So this community that looks to God for creation, provision and direction asks for “daily bread.” Matthew’s version says “give us this day our daily bread” (6:11); Luke’s says, “give us each day our daily bread” (11:3). Said slightly different ways, the emphasis is the same: provision enough for now. This is Exodus 16: God sending enough manna each day for the Israelites to survive, day by day, in the wilderness. The Israelites, freshly freed from Egypt, fear death in the dessert and whine about the wilderness, complaining that, at least as slaves, they had food.
So the Lord commits to raining bread from heaven for the Israelites to eat – but the text is clear: this is a test from the Lord to see if they will follow the Lord’s Instruction (Exodus 16:4). They are not to save any bread for the next day except on the Sabbath, when the Lord will send enough for two days. Each person is allowed one “omer” (Exodus 16:16) and can collect as much for their families. Whenever the Israelites didn’t listen and hoarded more for the next day, it stank and became infested with worms (Exodus 16:20). It melted away in the sun; more appeared the next morning. The Lord provides for them so that they would know that God is God and that God is the one who brought them out of slavery. This lasted for 40 years (Exodus 16:35) and the Lord called them to remember when they were provided for in the wilderness.
One of the morals of the story might be, then, that prolonged dependence on the Lord frees one from slavery – the slavery of hard labor, the slavery of idolary, or the slavery to fear and anxiety about what you will eat or wear. “Is not the life more than food or the body more than clothing?” (Luke 12:23). When we pray for daily bread, we are committing to ongoing relationship, to coming back the next day and trusting God for provision again. We are laying down our strivings to trust in ourselves. It’s certainly not easy to do this – I think the most often-repeated refrain in Scripture – “Do not fear” – is such for a reason. But when we do, when we truly rely on our Father daily, we will be able to say with the Israelites: “When you have your fill of bread, you will know that I am God” (Exodus 16:12).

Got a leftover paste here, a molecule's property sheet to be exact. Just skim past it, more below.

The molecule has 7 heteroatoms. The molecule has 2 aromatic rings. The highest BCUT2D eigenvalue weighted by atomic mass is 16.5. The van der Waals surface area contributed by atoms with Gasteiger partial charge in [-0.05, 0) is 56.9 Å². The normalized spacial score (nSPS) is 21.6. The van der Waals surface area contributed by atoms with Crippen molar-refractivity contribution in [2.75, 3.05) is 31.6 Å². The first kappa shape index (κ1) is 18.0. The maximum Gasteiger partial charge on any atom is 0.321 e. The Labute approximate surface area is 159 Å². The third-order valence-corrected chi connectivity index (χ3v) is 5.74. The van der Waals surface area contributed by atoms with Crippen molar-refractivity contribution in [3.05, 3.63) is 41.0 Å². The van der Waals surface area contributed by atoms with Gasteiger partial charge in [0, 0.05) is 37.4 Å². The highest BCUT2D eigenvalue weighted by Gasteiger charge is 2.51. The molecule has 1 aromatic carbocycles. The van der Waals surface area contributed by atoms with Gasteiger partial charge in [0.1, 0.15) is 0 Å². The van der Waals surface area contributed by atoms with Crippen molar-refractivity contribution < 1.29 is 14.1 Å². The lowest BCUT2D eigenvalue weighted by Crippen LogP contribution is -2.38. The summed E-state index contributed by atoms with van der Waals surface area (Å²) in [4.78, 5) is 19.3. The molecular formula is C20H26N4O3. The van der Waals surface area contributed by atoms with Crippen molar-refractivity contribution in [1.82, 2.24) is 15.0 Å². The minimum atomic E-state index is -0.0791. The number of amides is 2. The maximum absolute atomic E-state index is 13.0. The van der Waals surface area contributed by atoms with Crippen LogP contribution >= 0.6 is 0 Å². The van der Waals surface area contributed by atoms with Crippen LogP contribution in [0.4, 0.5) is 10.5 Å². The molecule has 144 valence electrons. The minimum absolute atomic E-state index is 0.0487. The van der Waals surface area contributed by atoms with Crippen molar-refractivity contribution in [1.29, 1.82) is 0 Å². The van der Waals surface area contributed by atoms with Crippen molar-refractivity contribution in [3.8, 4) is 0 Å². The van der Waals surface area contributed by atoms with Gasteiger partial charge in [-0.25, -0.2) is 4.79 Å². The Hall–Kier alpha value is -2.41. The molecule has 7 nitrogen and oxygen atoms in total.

And what is this bread? To state this obvious, Jesus affirms physical needs. He knows what it’s like to be human, and as such, the perpetual need for food. Jesus knows that we need bread for life (in both senses of the phrases). But on another level, the imagery of the Lord’s Supper has Jesus’ own body being the Bread broken for us. So Jesus is encouraging His community of followers to pray for the Bread of Life on a daily basis. We who call God Father need Jesus every day – no one person or community will ever get so “spiritual” that they can run without Christ. In fact, if the Sermon on the Mount with the Lord’s Prayer at its heart is on some level a teaching on true spirituality, then daily dependence on the Lord is crucial to it. The family that names God Father needs the Triune God for provision, sustenance and direction every single day.